To help printers who haven’t so far had to meet this need, Ashgate offers the Fastbind Fotomount F46e which can handle softback, pre-made standard hardcovers or personalised hard covers for book sizes up to 457 x 457mm. The table-top unit binds both photographic and digital paper allowing the finished books to open flat at 180 degrees.

Photos2 Lumejet 

LumeJet can produce lay-flat photobooks with unusually thin pages

A more unusual binding process for top quality photobooks is offered by Lumejet, in the form of a direct glued lay-flat book. LumeJet director Paul Anson explains:

‘Most layflat books and photobooks use a card between the sheets – this is the glue board that holds it all together. With our process now, using the LumeJet S200, a hot melt system from Imaging Solutions, and fingerprint-resistant thin photo paper from Fujifilm, we produce a thin page lay-flat photo book. The pages have more flex but are true lay-flat, and you can have more pages in the book without it getting too thick and heavy.’ 

Mr Anson adds that the hot melt system is very stable, drying quickly for fast turnaround and very resistant to humidity – ‘no more curly pages’. The thinner pages are also very suitable for commercial applications, he notes.

Small and self-contained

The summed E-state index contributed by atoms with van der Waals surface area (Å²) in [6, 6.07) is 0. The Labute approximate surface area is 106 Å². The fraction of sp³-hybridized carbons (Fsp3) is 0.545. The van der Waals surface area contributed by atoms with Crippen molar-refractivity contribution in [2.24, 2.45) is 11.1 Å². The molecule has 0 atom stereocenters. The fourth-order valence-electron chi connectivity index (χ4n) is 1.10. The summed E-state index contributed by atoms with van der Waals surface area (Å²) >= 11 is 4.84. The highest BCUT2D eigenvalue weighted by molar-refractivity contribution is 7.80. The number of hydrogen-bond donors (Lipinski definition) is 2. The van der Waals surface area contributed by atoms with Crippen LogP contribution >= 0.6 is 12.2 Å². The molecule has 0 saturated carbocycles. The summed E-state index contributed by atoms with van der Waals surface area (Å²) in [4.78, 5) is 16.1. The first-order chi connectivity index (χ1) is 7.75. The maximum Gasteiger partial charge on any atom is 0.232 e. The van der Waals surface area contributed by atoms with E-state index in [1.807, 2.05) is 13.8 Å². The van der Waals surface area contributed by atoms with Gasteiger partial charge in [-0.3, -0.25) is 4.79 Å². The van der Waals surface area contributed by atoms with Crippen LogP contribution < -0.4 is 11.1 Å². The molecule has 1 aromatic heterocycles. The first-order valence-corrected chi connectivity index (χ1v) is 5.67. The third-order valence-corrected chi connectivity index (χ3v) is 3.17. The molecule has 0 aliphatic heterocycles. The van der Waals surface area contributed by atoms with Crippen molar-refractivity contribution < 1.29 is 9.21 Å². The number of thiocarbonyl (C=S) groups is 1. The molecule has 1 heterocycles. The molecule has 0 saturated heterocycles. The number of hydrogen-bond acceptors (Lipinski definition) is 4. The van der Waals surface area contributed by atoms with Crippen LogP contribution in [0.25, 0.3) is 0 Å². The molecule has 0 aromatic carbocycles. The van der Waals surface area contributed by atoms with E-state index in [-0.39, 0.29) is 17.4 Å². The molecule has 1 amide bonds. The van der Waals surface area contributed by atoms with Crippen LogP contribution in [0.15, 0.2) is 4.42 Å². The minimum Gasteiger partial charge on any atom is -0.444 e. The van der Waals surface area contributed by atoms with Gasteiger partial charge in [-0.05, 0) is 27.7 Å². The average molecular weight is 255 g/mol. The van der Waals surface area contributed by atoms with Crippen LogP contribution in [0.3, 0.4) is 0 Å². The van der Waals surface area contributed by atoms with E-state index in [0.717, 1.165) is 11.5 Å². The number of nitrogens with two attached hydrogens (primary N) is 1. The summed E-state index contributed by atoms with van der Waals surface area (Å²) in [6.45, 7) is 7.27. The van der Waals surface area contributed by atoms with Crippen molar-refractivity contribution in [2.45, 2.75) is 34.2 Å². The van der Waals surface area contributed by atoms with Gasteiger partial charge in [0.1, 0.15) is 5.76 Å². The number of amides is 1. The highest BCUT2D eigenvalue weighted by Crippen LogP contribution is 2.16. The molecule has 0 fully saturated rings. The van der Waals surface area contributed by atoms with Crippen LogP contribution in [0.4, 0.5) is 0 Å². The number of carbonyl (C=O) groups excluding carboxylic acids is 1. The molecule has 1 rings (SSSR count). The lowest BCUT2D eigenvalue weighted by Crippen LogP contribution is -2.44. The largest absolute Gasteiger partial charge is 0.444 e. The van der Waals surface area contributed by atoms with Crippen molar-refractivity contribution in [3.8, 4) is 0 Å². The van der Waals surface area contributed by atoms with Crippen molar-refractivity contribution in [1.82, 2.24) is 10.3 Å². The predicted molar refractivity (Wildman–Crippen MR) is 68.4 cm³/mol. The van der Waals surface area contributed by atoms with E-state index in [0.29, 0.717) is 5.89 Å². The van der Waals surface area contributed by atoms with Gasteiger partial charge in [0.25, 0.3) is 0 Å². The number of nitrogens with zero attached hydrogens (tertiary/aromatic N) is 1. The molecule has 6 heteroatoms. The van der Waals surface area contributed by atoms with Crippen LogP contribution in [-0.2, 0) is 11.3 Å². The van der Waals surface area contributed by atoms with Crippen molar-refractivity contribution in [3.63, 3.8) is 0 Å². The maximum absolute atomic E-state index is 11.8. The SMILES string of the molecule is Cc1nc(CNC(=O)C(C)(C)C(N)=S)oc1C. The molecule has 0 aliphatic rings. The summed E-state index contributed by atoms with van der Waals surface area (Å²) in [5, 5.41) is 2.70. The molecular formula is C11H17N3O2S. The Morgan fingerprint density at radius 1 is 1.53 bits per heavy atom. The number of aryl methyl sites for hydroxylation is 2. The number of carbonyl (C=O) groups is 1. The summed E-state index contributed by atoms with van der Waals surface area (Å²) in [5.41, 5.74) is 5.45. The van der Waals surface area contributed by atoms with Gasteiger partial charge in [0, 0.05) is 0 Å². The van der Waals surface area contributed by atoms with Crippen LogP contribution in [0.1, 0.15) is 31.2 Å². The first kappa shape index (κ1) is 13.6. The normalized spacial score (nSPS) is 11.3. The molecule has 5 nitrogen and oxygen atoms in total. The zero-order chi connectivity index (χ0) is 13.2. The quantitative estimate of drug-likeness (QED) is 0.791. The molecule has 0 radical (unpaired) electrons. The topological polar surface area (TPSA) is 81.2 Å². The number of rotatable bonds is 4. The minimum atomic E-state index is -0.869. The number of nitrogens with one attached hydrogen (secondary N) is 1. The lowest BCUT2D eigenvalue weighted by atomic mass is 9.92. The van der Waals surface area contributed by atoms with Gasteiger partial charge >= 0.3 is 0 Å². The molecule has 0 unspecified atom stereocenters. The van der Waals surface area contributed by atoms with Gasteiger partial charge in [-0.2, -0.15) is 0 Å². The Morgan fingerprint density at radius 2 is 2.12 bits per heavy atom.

Smaller things that can also be stuck together to provide durable and useful personalised items such as business, membership or ID cards, can be made from Kernow Coatings’ ‘butterfly’ synthetic stock which is tear-proof, waterproof and greaseproof. Images are printed one side on pre-perforated self-adhesive A4 sheets, then folded and stuck back-to-back to form a sturdy 410-micron card.

Slough-based direct marketing specialist X1 is promoting a range of personalised items to its clients that includes both the cards and wristbands made of the same Kernow material, printed on its two Kodak Nexpresses. ‘The wristbands as ideal for exhibitions, conferences, event management, anything where there’s lots of people,’ explains X1 managing director Tim Lance, pointing out that less material is used and less wastage generated than with conventional event badges, as well as the wristband format being aesthetically preferable for many.

A couple of options for those who are interested in personalising and decorating small objects such as pens, keyrings, mobile phone cases, tablet or laptop cases and the like include all-in-one solutions such as the Sawgrass S400 and SG800. These are dye-sublimation inkjet printers, capable of printing onto objects up to A4 and A3/tabloid size respectively.

Suitable for a range of applications including personalised gifts, promotional products and decorated garments, the Sawgrass Virtuoso Desktop HD product decorating systems can image at resolutions of up to 1200 x 1200 dpi for photo quality reproduction on a wide range of substrates from aluminium and wood to tiles, glass, slate and polyester fabrics. Sawgrass also supplies the ink and online template based CreativeStudio design software, plus a catalogue of sublimation blanks for a range of applications.

The Sublideck 3D decoration system is for printing mobile phone cases. Built in the UK, this small unit is said to be both quick and quiet, using dye sublimation technology to transfer images printed by an Epson desktop printer onto the case. Sublideck provides the transfer film, the inks and the phone case blanks; the thermal transfer process can take as little as 90 seconds, making it attractive for retail environments.